You are here

Respectful Care Nottingham South Good

Inspection Summary


Overall summary & rating

Good

Updated 20 January 2018

The inspection took place on 7 November 2017 and was announced. This was the first inspection of the service since it registered in September 2016.

Respectful Care Nottingham South provides care and support to people who live in their own homes. At the time of our inspection 35 people used the service.

The service had a registered manager. A registered manager is a person who has registered with the Care Quality Commission to manage the service. Like registered providers, they are ‘registered persons’. Registered persons have legal responsibility for meeting the requirements in the Health and Social Care Act 2008 and associated Regulations about how the service is run.

The provider had policies and procedures for keeping people safe. Staff received safeguarding training they put into practice and staff were periodically observed to monitor their practice. The provider had a recruitment procedure that ensured as far as possible that only staff suited to support people who used the service was employed.

People’s care plans included risk assessments of activities associated with their personal care routines. The risk assessments provided information for care workers about how to support people safely without restricting people’s independence.

Enough suitably skilled and knowledgeable staff were deployed to meet the needs of the people who used the service. People told us that care workers were punctual and came at times they expected.

People were supported to take their medicines at the right times.

People were cared for and supported by care workers who had the appropriate training and support to understand their needs. People we spoke with consistently spoke about staff in complimentary and positive terms.

Staff were supported through supervision, appraisal and training. They received training to help them understand about medical conditions people lived with. Staff told us they valued the support that they received because it helped them carry out their roles.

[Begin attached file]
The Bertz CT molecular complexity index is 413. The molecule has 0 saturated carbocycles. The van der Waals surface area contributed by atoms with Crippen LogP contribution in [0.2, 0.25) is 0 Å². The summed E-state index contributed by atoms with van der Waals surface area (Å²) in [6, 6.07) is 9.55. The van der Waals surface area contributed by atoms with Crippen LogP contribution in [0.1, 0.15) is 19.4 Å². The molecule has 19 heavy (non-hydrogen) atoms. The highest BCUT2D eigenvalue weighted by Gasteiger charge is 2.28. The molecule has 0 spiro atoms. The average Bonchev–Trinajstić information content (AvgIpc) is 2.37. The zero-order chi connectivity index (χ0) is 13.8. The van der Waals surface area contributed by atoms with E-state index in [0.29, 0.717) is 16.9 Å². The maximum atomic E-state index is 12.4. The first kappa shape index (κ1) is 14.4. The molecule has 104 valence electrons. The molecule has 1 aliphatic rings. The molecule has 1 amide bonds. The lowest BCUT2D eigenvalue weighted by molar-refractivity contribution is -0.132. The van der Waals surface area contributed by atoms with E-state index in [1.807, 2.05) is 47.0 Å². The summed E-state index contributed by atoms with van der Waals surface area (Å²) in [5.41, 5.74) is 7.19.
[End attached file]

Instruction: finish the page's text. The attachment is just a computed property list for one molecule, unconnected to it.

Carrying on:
People are supported to have maximum choice and control of their lives and staff support them in the least restrictive way possible; the policies and systems in the service support this practice.

Care workers either prepared meals for people or prompted people to make their meals.

Care workers supported people to attend healthcare appointments and to access health services when they needed them.

Care workers were caring and knowledgeable about people’s needs. People were consistently supported by the same care workers. Care workers were `matched’ with people who used the service which supported them to build caring relationships.

People who used the service were involved in decisions about their care and support. They received the information they needed about the service and about their care and support. People told us they were always treated with dignity and respect.

People contributed to the assessment of their needs and to reviews of their care plans. People’s care plans were centred on their individual needs.

People knew how to raise concerns if they felt they had to.

The provider had policies and procedures for monitoring the quality of the service. These were being further developed in expectation of the service providing care and support to more people.

Inspection areas

Safe

Good

Updated 20 January 2018

The service was safe.

Staff were recruited safely and enough suitably skilled and experienced staff were available to meet people�s needs.

The provider had procedures for keeping people safe which were understood and practised by staff.

People were supported to take their medicines at the right times by staff who were trained in safe management of medicines.

Effective

Good

Updated 20 January 2018

The service was effective.

People told us they were supported by staff that had the right skills and knowledge to meet their needs.

Staff were supported through supervision, appraisal and training that enabled them to understand and provide for people�s needs.

Staff understood and practised their responsibilities under the Mental Capacity Act 2005.

When people required it, they were supported with their meals. Staff supported people to access health services.

Caring

Good

Updated 20 January 2018

The service was caring.

Staff treated people with dignity and respect.

Staff developed caring relationships with people they supported. They were able to do this because they consistently supported the same people.

People were involved in decisions about their care and support and they understood the information they received about their care and support.

Responsive

Good

Updated 20 January 2018

The service was responsive.

People contributed to the assessments of their needs.

People experienced care and support in line with their preferences.

People had access to a complaints procedure.

Well-led

Good

Updated 20 January 2018

The service was well led.

The provider and staff shared the same vision of providing the best possible care to people using the service.

The provider had arrangements for monitoring the quality of the service. These were being further developed in the expectation of the service growing.

People using the service and staff had opportunities to be involved in developing the service. The provider had a clear vision about improvements they wanted to introduce.